'We're building bridges and opportunities'
State of City is 'strong,' mayor says while outlining busy year ahead
With residents and City staff members packed into the West Linn Public Library, Mayor Russ Axelrod delivered his first State of the City address Monday, Feb. 22.
After being introduced by City Councilor Brenda Perry, Axelrod wasted little time answering the key question of the evening.
As your mayor its my pleasure to report that the state of our city is strong and the future is bright, Axelrod said. Were building bridges and opportunities by developing a more effective working relationship to the community we serve. This is the foundation of my goal as mayor to have our council and city better serve you. ... To build trust with you.
Building that relationship, he said would benefit our long-range vision for the place that we all call home, the small, peaceful city that we want West Linn to be.
After reviewing the Citys accomplishments in various departments throughout 2015, Axelrod dove into the goals and challenges for the year ahead foremost being, of course, the hiring of a new city manager after Chris Jordan departed last August.
This is without a doubt the most important decision we will make this year, he said. Applications are currently being sorted and reviewed as we speak, first by an independent firm, and then by our council and citizens. As part of our city manager selection process, we are incorporating citizen input and engagement at a level never seen before in West Linn.
The goal, he said, was to have a new city manager selected by April.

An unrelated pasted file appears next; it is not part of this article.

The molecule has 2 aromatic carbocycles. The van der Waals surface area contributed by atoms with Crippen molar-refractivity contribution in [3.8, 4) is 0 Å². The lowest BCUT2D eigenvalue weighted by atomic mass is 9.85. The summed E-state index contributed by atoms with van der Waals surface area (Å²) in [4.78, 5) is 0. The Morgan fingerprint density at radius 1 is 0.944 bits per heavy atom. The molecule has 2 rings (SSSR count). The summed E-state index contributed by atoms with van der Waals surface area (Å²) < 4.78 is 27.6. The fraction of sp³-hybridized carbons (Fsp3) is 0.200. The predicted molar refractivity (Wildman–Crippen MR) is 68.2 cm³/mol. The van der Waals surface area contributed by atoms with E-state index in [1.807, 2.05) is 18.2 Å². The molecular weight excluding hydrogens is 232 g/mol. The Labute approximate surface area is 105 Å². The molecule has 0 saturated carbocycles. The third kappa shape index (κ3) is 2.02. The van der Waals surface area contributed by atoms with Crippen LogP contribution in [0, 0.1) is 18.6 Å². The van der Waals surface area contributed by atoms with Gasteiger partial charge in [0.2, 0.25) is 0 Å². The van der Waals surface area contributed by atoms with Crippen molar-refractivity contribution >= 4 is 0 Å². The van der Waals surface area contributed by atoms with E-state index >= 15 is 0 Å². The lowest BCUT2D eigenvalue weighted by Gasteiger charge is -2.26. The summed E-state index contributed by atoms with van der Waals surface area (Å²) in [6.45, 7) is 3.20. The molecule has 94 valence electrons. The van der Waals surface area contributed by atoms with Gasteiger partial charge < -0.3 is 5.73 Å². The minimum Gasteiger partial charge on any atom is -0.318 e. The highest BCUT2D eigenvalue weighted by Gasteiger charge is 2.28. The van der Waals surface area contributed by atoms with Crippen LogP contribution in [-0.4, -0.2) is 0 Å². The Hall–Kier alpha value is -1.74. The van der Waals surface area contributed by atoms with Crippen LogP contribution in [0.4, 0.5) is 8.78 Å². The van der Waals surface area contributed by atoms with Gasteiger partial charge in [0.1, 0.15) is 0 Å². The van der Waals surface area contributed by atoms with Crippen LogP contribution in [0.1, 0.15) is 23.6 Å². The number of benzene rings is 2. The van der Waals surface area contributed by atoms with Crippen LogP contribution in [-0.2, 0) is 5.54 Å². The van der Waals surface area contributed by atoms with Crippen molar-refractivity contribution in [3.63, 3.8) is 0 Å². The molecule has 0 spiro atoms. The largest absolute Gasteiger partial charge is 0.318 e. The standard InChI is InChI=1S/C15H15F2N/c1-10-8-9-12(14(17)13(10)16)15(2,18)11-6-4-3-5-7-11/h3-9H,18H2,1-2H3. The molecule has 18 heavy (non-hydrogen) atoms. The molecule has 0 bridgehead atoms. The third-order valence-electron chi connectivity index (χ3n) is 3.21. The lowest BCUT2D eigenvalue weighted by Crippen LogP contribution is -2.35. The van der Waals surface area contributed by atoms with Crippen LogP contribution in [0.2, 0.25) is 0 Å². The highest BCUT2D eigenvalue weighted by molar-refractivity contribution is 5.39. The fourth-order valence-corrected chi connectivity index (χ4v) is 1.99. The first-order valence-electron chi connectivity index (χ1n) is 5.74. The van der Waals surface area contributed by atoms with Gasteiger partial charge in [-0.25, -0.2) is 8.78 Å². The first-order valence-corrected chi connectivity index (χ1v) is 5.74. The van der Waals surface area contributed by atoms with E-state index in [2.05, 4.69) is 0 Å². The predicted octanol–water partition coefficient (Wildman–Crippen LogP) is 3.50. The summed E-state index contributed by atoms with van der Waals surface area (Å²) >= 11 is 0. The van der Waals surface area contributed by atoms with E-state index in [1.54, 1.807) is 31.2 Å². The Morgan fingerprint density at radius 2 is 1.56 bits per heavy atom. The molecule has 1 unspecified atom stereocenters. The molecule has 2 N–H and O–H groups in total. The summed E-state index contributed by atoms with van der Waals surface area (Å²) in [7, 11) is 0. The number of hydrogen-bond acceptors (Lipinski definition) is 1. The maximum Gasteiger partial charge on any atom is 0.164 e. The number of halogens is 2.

He turned next to another source of recent controversy: the Arch Bridge Area planning project.
Over the next year, were going to reconnect with the community and initiate a process to prepare some different development alternatives typical of a master planning process, Axelrod said. We are also going to meet further with the West Linn Paper Mill, PGE and other property owners to evaluate plans and options to preserve property use and values long term.
Citing ongoing efforts to re-open the historic Willamette Falls Locks, Axelrod said tourism would be the key economic driver for this region.
Therefore, we must carefully master plan the entire river corridor for future generations, he said. I am not interested in quick build and run fixes proposed by speculative developers. We must be better stewards of this unique geologic landscape and its historic setting. We must do more collaboration in the region, and we must do a better job of planning to address these opportunities in a way that also fits the interests and livability of the West Linn community first.
Transportation would also be a key issue moving forward, Axelrod said, noting in particular the efforts to obtain state funding for a Highway 43 Conceptual Design Plan.
This unique project would dedicate walking and biking space along the drive lanes for safe and unencumbered bike and pedestrian access, he said. Eventually, through collaboration with Lake Oswego and Metro, I envision the ability to bicycle, roughly on grade, from the Arch Bridge to downtown Portland via the renovated trolley line currently under design evaluation. I am excited about that vision.
Code changes would also be a focus for 2016, he said.
We want to revisit and roll back, as appropriate, the so-called economic development red tape changes that were put in place in 2014, Axelrod said. The goal here is to restore certain code language to better represent community interests and representation in planning matters that critically affect our quality of life.
Axelrod said that particular effort would be led by the citys newest councilor, Bob Martin.
Evaluating underutilized, city-owned properties and further emphasizing citizen engagement were also key goals for 2016, according to Axelrod, and he said the City would also explore the idea of installing a fiber network for high-speed Internet access across the city.
Nearing the close of his 35-minute address, Axelrod took a moment to mention the ongoing Lake Oswego-Tigard Water Partnership (LOT) project.
This project has been difficult for our community. Theres no doubt about that, he said. We are now, finally, about two-thirds through the construction phase and I can only say that I too cannot wait for the day that a sense of normalcy returns to the Robinwood neighborhood.